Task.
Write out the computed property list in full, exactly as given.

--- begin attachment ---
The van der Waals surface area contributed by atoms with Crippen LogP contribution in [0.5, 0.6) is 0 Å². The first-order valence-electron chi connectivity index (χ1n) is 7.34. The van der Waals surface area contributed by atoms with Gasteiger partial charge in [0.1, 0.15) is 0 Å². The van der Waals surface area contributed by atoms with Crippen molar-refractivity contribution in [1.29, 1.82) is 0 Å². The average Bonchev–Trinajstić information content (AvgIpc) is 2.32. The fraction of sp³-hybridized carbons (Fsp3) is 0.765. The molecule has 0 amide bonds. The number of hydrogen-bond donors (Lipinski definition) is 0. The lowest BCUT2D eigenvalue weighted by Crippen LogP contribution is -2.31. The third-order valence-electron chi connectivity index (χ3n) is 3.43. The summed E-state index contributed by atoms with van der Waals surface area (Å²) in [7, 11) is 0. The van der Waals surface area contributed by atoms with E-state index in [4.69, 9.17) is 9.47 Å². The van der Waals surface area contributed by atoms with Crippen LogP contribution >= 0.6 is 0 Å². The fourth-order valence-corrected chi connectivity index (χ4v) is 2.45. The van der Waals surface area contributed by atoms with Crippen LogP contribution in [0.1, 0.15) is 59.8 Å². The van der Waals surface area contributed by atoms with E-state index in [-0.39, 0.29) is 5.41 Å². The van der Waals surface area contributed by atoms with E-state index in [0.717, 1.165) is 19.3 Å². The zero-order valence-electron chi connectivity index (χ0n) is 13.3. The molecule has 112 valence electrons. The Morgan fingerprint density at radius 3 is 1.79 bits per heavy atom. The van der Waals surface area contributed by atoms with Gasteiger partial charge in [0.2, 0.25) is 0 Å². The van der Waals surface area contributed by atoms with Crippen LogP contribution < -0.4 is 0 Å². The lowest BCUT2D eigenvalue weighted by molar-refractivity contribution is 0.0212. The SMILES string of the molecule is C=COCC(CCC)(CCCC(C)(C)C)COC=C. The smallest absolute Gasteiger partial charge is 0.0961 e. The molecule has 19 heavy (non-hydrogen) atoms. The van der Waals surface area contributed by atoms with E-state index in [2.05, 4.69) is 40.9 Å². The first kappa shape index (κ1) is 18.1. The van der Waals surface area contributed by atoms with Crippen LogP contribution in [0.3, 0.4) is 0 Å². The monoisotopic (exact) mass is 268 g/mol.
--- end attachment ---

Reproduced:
The van der Waals surface area contributed by atoms with Crippen LogP contribution in [0.5, 0.6) is 0 Å². The first-order valence-electron chi connectivity index (χ1n) is 7.34. The van der Waals surface area contributed by atoms with Gasteiger partial charge in [0.1, 0.15) is 0 Å². The van der Waals surface area contributed by atoms with Crippen molar-refractivity contribution in [1.29, 1.82) is 0 Å². The average Bonchev–Trinajstić information content (AvgIpc) is 2.32. The fraction of sp³-hybridized carbons (Fsp3) is 0.765. The molecule has 0 amide bonds. The number of hydrogen-bond donors (Lipinski definition) is 0. The lowest BCUT2D eigenvalue weighted by Crippen LogP contribution is -2.31. The third-order valence-electron chi connectivity index (χ3n) is 3.43. The summed E-state index contributed by atoms with van der Waals surface area (Å²) in [7, 11) is 0. The van der Waals surface area contributed by atoms with E-state index in [4.69, 9.17) is 9.47 Å². The van der Waals surface area contributed by atoms with Crippen LogP contribution >= 0.6 is 0 Å². The fourth-order valence-corrected chi connectivity index (χ4v) is 2.45. The van der Waals surface area contributed by atoms with Crippen LogP contribution in [0.1, 0.15) is 59.8 Å². The van der Waals surface area contributed by atoms with E-state index in [-0.39, 0.29) is 5.41 Å². The van der Waals surface area contributed by atoms with E-state index in [0.717, 1.165) is 19.3 Å². The zero-order valence-electron chi connectivity index (χ0n) is 13.3. The molecule has 112 valence electrons. The Morgan fingerprint density at radius 3 is 1.79 bits per heavy atom. The van der Waals surface area contributed by atoms with Gasteiger partial charge in [0.2, 0.25) is 0 Å². The van der Waals surface area contributed by atoms with Crippen LogP contribution < -0.4 is 0 Å². The lowest BCUT2D eigenvalue weighted by molar-refractivity contribution is 0.0212. The SMILES string of the molecule is C=COCC(CCC)(CCCC(C)(C)C)COC=C. The smallest absolute Gasteiger partial charge is 0.0961 e. The molecule has 19 heavy (non-hydrogen) atoms. The van der Waals surface area contributed by atoms with E-state index in [2.05, 4.69) is 40.9 Å². The first kappa shape index (κ1) is 18.1. The van der Waals surface area contributed by atoms with Crippen LogP contribution in [0.3, 0.4) is 0 Å². The monoisotopic (exact) mass is 268 g/mol.